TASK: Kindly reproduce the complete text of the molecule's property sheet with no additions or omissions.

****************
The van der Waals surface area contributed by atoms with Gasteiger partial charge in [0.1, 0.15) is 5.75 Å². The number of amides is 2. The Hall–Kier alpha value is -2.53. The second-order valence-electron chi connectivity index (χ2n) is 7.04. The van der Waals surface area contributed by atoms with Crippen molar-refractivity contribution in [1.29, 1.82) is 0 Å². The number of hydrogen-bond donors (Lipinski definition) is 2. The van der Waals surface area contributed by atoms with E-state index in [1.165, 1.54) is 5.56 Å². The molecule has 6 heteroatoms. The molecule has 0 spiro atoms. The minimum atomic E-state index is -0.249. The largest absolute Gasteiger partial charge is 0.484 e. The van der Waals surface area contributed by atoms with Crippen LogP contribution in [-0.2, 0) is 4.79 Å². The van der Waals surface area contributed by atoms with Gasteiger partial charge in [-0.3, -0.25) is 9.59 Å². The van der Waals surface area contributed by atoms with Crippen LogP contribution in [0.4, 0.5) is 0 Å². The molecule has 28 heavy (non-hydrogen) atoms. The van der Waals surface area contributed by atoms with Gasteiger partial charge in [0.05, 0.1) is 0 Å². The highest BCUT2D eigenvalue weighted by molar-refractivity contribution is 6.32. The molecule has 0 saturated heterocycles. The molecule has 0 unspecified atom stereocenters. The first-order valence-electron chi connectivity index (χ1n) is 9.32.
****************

The van der Waals surface area contributed by atoms with Gasteiger partial charge in [0.1, 0.15) is 5.75 Å². The number of amides is 2. The Hall–Kier alpha value is -2.53. The second-order valence-electron chi connectivity index (χ2n) is 7.04. The van der Waals surface area contributed by atoms with Crippen molar-refractivity contribution in [1.29, 1.82) is 0 Å². The number of hydrogen-bond donors (Lipinski definition) is 2. The van der Waals surface area contributed by atoms with E-state index in [1.165, 1.54) is 5.56 Å². The molecule has 6 heteroatoms. The molecule has 0 spiro atoms. The minimum atomic E-state index is -0.249. The largest absolute Gasteiger partial charge is 0.484 e. The van der Waals surface area contributed by atoms with Crippen LogP contribution in [-0.2, 0) is 4.79 Å². The van der Waals surface area contributed by atoms with Gasteiger partial charge in [-0.3, -0.25) is 9.59 Å². The van der Waals surface area contributed by atoms with Crippen LogP contribution in [0.4, 0.5) is 0 Å². The molecule has 28 heavy (non-hydrogen) atoms. The van der Waals surface area contributed by atoms with Gasteiger partial charge in [0.05, 0.1) is 0 Å². The highest BCUT2D eigenvalue weighted by molar-refractivity contribution is 6.32. The molecule has 0 saturated heterocycles. The molecule has 0 unspecified atom stereocenters. The first-order valence-electron chi connectivity index (χ1n) is 9.32.